David Kwiatkowski, a traveling medical technician accused of causing a hepatitis C outbreak in New Hampshire and possibly Michigan, left a suicide note stating he "couldn't handle this stress anymore" a week before being arrested while apparently trying to take his own life.
A traveling medical technician accused of causing a Hepatitis C (pictured) outbreak in New Hampshire and possibly six other states, left a suicide note stating he “couldn’t handle this stress anymore” a week before being arrested while trying to apparently take his own life.
Kwiatkowski was found in an "impaired" state in a Marlborough, Mass., hotel room with prescription pills scattered about, and is being held on federal drug charges.
Federal authorities said the technician may have attempted suicide in the week before his arrest. Marlborough police released details of the suicide note, which read, "Please call Kerry and let her know I passed away. Tell her I couldn't handle this stress anymore." Authorities also released a list of six prescription drugs found in the hotel room, and noted Kwiatkowski's breath stunk of alcohol when he was found.
The 33-year-old is believed to have caused a hepatitis C outbreak in New Hampshire by contaminating syringes used on patients, leading authorities to recommend testing for 4,700 people across the state. Officials are tracing a work history that has seen Kwiatkowski employed at a dozen of hospitals across seven states -- Georgia, Kansas, Maryland, Michigan, New York, New Hampshire and Pennsylvania.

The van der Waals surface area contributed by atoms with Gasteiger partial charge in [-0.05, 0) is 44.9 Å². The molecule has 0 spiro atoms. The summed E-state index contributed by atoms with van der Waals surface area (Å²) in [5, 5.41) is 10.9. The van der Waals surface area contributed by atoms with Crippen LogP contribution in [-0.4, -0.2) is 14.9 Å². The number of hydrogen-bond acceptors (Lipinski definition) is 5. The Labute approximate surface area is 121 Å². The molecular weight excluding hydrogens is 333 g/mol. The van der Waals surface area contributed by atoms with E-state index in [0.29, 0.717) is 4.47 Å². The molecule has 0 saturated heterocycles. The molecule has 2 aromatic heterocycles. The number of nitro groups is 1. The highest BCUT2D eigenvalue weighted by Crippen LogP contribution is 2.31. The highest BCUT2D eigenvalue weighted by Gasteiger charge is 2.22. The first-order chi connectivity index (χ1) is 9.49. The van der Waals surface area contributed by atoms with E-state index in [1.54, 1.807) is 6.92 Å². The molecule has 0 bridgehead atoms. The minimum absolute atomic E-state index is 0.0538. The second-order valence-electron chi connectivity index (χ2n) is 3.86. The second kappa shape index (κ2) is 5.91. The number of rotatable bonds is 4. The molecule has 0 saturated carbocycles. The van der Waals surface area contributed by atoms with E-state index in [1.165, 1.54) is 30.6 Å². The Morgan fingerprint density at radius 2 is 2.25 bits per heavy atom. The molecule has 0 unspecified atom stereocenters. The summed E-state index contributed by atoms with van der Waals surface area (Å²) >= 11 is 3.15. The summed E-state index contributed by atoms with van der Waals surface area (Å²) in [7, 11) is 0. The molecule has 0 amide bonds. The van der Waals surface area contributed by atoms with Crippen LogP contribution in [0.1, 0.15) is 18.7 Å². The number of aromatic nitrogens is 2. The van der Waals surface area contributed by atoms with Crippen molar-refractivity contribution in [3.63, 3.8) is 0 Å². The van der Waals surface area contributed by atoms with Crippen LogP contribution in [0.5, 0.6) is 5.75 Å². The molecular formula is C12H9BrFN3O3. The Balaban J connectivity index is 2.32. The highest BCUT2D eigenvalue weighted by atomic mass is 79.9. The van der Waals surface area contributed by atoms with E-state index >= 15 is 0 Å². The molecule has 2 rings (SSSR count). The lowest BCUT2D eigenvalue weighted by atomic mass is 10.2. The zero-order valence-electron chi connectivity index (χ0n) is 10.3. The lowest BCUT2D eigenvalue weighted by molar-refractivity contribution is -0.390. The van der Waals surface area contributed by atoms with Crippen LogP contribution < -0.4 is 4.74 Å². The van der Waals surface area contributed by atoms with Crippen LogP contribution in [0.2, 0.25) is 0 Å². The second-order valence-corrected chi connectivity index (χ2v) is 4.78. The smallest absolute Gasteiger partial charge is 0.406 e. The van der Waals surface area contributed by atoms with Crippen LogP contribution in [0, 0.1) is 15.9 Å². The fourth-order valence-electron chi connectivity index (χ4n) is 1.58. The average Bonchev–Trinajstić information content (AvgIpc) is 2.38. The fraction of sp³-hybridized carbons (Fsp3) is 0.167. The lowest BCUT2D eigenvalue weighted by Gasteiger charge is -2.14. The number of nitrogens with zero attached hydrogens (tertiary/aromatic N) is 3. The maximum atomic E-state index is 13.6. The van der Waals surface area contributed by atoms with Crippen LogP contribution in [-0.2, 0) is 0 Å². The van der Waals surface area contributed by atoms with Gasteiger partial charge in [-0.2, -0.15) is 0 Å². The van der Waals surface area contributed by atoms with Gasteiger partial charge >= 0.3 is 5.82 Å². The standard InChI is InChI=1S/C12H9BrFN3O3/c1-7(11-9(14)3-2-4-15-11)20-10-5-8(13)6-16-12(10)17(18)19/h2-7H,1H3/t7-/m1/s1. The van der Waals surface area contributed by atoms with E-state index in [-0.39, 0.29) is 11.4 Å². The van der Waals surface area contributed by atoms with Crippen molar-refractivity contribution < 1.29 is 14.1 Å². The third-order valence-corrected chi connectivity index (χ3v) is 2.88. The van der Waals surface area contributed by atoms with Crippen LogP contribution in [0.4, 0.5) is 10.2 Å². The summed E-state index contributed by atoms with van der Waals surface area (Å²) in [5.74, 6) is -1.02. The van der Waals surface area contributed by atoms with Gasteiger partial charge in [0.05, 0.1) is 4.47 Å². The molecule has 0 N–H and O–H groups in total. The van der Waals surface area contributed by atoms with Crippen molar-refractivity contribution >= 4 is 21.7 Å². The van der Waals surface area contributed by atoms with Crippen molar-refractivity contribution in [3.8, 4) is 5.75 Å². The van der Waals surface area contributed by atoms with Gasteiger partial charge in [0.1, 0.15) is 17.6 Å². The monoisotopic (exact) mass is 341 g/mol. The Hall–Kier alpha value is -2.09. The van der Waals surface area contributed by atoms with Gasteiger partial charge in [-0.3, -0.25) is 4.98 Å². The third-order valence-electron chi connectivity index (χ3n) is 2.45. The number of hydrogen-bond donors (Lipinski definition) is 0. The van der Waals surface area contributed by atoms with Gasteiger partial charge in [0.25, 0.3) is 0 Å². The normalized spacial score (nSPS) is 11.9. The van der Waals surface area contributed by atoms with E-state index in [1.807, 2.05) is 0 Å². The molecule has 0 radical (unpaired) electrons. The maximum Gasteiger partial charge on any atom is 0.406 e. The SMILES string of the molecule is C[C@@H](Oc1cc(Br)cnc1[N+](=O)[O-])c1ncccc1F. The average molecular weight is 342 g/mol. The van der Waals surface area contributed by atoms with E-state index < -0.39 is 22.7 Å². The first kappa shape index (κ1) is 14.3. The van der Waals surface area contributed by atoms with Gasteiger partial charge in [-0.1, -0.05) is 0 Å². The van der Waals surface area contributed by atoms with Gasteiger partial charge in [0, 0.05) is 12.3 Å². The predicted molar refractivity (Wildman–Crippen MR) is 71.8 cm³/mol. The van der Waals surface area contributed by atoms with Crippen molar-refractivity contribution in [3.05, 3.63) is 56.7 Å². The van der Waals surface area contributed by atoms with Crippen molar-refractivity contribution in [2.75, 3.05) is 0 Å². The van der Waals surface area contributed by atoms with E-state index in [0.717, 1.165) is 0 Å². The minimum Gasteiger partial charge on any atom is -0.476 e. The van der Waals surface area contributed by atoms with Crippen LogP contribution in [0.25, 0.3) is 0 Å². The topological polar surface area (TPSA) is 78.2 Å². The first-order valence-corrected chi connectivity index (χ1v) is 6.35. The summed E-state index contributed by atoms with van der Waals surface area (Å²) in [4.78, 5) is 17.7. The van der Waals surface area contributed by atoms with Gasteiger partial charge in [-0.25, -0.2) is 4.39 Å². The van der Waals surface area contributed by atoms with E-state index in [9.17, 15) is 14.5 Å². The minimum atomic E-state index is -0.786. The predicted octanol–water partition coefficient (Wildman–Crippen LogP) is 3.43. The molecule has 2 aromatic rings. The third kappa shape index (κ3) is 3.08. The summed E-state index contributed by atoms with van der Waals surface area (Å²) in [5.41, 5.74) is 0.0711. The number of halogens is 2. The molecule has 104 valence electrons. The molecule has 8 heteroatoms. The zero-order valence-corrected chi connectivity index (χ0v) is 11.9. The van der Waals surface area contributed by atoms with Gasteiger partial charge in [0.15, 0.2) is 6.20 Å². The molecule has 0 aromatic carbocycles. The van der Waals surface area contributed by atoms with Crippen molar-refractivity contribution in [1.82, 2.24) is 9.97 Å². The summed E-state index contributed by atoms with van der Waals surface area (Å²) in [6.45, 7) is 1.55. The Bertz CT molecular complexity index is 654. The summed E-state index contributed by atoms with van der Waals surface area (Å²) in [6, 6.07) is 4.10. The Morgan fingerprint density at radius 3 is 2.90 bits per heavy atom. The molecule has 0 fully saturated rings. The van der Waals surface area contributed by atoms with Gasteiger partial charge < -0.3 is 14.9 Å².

Hospital officials in Arizona, Michigan and other states have been looking for patients treated during Kwiatkowski's stint at hospitals in their states who may have been infected by the disturbed technician.
Connecting him to hepatitis C cases in other states could prove tricky. After a year, the virus mutates within the body and would likely not resemble Kwiatkowski's, health officials told the Associated Press.
U.S. Attorney for New Hampshire John Kacavas told the AP Kwiatkowski's strain of hepatitis C has been diagnosed in 30 patients who were treated at a cardiac lab in Exeter Hospital during his employment there.
"Because of his employment as a traveler, working for agencies and being sent around the country to various states, it really has tentacles all over the country," he told the Chicago Sun Times. "Its scope is unprecedented and scary."
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